Weyerhaeuser Sees Money Growing on Trees

As a lumber and homebuilding operation, Weyerhaeuser (NYSE: WY  ) has been hit with a double whammy of falling home sales and slumping demand for construction materials. But a company makeover, combined with timber-related tax relief anticipated in 2008, might entice investors to put down some green on the stock.

Weyerhaeuser's third-quarter results show that sales were off 9% overall, with double-digit drops in three of five business segments. For wood products, the biggest group, sales dropped 24%, while revenue from the real estate and homebuilding segment was down 20%. Small gains in the packaging segment and timber division weren't enough to offset those losses.

So the weakness from earlier in the year continued. Overall, year-to-date sales are off 11%, with some segments putting in an even worse showing. Earnings for the quarter came to $0.47 per share, down from $0.91 per share a year earlier, and would have been worse without a share buyback.

Here comes the sun?
But Weyerhaeuser remains optimistic, and it may have a trick up its sleeve. Earlier this year, the stock jumped to greater than $85 on rumors that the company would turn itself into a real estate investment trust. REITs enjoy tax advantages over corporations. Timber companies organized as REITs pay no corporate income tax, as long as they pay out at least 90% of their income to shareholders. That would help Weyerhaeuser against its international rivals, which already receive better tax treatment for their timber operations. Weyerhaeuser has named a REIT executive to its board, according to BusinessWeek, which suggests that the makeover may be coming soon.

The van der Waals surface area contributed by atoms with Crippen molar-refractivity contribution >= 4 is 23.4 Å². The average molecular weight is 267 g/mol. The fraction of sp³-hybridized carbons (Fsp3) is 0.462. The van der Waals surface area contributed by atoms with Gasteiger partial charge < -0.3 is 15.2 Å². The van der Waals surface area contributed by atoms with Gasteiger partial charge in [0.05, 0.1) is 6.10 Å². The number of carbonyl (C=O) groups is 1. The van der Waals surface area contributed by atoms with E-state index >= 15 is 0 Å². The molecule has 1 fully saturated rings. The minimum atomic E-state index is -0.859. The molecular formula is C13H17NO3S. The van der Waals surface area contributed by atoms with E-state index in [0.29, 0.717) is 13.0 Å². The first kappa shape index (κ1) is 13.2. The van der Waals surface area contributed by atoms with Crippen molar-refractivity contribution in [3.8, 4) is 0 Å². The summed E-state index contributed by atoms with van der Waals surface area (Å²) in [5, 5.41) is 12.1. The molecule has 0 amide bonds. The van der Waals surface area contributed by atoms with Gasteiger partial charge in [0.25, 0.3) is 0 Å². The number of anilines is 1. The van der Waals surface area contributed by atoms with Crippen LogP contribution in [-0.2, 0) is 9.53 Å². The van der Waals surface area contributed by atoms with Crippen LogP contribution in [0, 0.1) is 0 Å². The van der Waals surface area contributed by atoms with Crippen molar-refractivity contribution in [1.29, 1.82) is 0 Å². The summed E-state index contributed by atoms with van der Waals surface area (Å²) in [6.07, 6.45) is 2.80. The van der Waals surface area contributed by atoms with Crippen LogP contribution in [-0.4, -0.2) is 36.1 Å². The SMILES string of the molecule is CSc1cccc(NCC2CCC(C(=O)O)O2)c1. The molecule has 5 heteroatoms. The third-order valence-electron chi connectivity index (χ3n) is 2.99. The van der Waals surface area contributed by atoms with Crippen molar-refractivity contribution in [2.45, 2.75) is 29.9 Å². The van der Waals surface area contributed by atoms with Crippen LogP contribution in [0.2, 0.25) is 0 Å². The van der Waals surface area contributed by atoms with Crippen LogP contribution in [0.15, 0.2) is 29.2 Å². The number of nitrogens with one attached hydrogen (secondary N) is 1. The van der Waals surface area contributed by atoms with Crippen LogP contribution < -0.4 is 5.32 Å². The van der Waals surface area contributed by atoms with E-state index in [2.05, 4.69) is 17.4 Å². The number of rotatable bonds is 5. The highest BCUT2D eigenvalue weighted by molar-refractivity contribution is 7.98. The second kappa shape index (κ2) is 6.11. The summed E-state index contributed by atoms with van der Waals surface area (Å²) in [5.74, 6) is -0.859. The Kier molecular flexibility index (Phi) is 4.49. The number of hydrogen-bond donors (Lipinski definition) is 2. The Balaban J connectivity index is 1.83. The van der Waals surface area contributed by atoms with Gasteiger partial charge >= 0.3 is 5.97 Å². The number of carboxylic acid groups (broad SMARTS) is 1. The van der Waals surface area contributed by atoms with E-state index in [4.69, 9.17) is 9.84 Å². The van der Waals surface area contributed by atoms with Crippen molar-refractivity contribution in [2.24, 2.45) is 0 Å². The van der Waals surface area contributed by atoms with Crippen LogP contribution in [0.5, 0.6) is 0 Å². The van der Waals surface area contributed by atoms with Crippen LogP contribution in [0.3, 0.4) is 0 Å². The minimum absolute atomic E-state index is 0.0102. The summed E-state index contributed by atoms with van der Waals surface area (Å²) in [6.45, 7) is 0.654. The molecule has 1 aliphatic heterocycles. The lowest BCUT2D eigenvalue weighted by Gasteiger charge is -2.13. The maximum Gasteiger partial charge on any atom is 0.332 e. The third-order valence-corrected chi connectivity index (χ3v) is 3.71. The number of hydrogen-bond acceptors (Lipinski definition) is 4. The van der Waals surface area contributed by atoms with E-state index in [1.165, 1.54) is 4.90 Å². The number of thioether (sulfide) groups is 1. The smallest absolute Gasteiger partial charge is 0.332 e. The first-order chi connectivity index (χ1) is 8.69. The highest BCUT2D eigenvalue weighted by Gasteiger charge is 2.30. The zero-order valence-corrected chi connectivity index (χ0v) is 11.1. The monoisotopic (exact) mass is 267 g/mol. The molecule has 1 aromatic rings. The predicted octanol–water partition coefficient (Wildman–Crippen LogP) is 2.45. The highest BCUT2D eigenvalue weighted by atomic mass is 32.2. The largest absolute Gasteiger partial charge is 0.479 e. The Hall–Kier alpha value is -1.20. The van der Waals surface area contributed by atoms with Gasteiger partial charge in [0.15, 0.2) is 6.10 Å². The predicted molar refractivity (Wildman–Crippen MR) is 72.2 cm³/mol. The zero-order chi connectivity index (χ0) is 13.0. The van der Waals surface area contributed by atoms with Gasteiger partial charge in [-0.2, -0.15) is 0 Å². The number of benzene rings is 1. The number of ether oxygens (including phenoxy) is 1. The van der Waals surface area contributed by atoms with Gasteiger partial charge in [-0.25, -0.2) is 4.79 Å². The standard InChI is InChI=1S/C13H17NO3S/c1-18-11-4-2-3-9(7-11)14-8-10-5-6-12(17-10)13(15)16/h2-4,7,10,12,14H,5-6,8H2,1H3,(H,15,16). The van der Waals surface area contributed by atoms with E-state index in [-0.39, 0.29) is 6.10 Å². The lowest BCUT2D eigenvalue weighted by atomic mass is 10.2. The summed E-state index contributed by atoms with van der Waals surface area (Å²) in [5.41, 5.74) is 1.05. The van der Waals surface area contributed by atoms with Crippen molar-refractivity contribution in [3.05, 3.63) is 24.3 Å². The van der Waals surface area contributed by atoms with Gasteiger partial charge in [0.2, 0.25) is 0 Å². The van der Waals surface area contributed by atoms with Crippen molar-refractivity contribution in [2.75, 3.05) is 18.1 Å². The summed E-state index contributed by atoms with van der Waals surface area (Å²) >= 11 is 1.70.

Weyerhaeuser is also pushing something called the TREE Act (Timber Revitalization and Economic Enhancement -- aren't you glad you asked?), which management says should pass Congress in 2008. The TREE Act would make tax treatment more favorable for all timber companies, and make rules for choosing REIT status more compatible with timber operations.

Weyerhaeuser would not be the industry's first company to choose the REIT option. Potlatch (NYSE: PCH  ) reorganized in 2006 after being pressured by Franklin Resources (NYSE: BEN  ) , a major shareholder. Others, like International Paper (NYSE: IP  ) , have sold off their timberlands to existing REITs such as Plum Creek Timber (NYSE: PCL  ) and Rayonier (NYSE: RYN  ) .

Better tax treatment, which would put more green into the hands of investors, would certainly brighten Weyerhaeuser's outlook -- and it could make the stock more attractive, too.

Related Foolishness:


Read/Post Comments (0) | Recommend This Article (3)

Comments from our Foolish Readers

Help us keep this a respectfully Foolish area! This is a place for our readers to discuss, debate, and learn more about the Foolish investing topic you read about above. Help us keep it clean and safe. If you believe a comment is abusive or otherwise violates our Fool's Rules, please report it via the Report this Comment Report this Comment icon found on every comment.

Be the first one to comment on this article.

Sponsored Links

Leaked: Apple's Next Smart Device
(Warning, it may shock you)
The secret is out... experts are predicting 458 million of these types of devices will be sold per year. 1 hyper-growth company stands to rake in maximum profit - and it's NOT Apple. Show me Apple's new smart gizmo!

DocumentId: 539607, ~/Articles/ArticleHandler.aspx, 9/30/2014 12:14:30 PM

Report This Comment

Use this area to report a comment that you believe is in violation of the community guidelines. Our team will review the entry and take any appropriate action.

Sending report...


Advertisement